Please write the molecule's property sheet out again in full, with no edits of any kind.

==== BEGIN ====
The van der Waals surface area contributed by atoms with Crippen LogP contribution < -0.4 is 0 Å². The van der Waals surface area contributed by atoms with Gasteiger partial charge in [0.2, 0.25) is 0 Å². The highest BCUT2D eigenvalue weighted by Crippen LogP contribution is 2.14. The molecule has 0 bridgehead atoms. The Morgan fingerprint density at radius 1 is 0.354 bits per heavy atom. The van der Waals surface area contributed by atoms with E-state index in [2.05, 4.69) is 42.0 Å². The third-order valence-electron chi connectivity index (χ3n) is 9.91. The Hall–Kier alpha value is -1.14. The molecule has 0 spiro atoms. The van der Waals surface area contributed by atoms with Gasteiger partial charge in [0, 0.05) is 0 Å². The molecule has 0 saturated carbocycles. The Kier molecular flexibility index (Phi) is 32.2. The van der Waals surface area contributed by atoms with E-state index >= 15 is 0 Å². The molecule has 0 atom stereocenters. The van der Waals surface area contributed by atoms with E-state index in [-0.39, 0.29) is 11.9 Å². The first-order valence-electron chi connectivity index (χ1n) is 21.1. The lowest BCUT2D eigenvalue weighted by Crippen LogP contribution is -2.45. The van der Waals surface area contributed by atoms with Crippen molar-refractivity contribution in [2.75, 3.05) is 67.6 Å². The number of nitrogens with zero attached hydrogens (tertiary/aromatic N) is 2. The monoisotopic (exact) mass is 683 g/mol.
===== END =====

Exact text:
The van der Waals surface area contributed by atoms with Crippen LogP contribution < -0.4 is 0 Å². The van der Waals surface area contributed by atoms with Gasteiger partial charge in [0.2, 0.25) is 0 Å². The highest BCUT2D eigenvalue weighted by Crippen LogP contribution is 2.14. The molecule has 0 bridgehead atoms. The Morgan fingerprint density at radius 1 is 0.354 bits per heavy atom. The van der Waals surface area contributed by atoms with E-state index in [2.05, 4.69) is 42.0 Å². The third-order valence-electron chi connectivity index (χ3n) is 9.91. The Hall–Kier alpha value is -1.14. The molecule has 0 spiro atoms. The van der Waals surface area contributed by atoms with Gasteiger partial charge in [0, 0.05) is 0 Å². The molecule has 0 saturated carbocycles. The Kier molecular flexibility index (Phi) is 32.2. The van der Waals surface area contributed by atoms with E-state index >= 15 is 0 Å². The molecule has 0 atom stereocenters. The van der Waals surface area contributed by atoms with E-state index in [-0.39, 0.29) is 11.9 Å². The first-order valence-electron chi connectivity index (χ1n) is 21.1. The lowest BCUT2D eigenvalue weighted by Crippen LogP contribution is -2.45. The van der Waals surface area contributed by atoms with Crippen molar-refractivity contribution in [2.75, 3.05) is 67.6 Å². The number of nitrogens with zero attached hydrogens (tertiary/aromatic N) is 2. The monoisotopic (exact) mass is 683 g/mol.